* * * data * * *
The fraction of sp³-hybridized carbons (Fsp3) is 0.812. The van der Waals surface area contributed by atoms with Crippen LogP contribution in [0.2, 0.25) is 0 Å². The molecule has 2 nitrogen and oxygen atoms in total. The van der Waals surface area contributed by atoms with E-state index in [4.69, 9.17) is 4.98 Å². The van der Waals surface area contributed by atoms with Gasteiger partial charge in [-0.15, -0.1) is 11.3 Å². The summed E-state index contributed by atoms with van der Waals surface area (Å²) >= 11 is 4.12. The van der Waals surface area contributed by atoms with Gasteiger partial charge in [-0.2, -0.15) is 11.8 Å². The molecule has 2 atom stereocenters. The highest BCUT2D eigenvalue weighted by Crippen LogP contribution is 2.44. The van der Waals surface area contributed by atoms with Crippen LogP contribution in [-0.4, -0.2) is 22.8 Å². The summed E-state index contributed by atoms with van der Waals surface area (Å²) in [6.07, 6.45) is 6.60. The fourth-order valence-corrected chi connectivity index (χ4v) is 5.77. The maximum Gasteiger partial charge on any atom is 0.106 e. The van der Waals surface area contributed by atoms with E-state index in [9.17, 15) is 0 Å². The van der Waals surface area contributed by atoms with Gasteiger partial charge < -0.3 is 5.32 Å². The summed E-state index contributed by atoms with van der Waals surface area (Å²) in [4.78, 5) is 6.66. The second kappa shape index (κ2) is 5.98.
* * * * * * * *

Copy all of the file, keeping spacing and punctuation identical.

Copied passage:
The fraction of sp³-hybridized carbons (Fsp3) is 0.812. The van der Waals surface area contributed by atoms with Crippen LogP contribution in [0.2, 0.25) is 0 Å². The molecule has 2 nitrogen and oxygen atoms in total. The van der Waals surface area contributed by atoms with E-state index in [4.69, 9.17) is 4.98 Å². The van der Waals surface area contributed by atoms with Gasteiger partial charge in [-0.15, -0.1) is 11.3 Å². The summed E-state index contributed by atoms with van der Waals surface area (Å²) >= 11 is 4.12. The van der Waals surface area contributed by atoms with Gasteiger partial charge in [-0.2, -0.15) is 11.8 Å². The molecule has 2 atom stereocenters. The highest BCUT2D eigenvalue weighted by Crippen LogP contribution is 2.44. The van der Waals surface area contributed by atoms with Crippen LogP contribution in [-0.4, -0.2) is 22.8 Å². The summed E-state index contributed by atoms with van der Waals surface area (Å²) in [6.07, 6.45) is 6.60. The fourth-order valence-corrected chi connectivity index (χ4v) is 5.77. The maximum Gasteiger partial charge on any atom is 0.106 e. The van der Waals surface area contributed by atoms with E-state index in [9.17, 15) is 0 Å². The van der Waals surface area contributed by atoms with Gasteiger partial charge < -0.3 is 5.32 Å². The summed E-state index contributed by atoms with van der Waals surface area (Å²) in [4.78, 5) is 6.66. The second kappa shape index (κ2) is 5.98.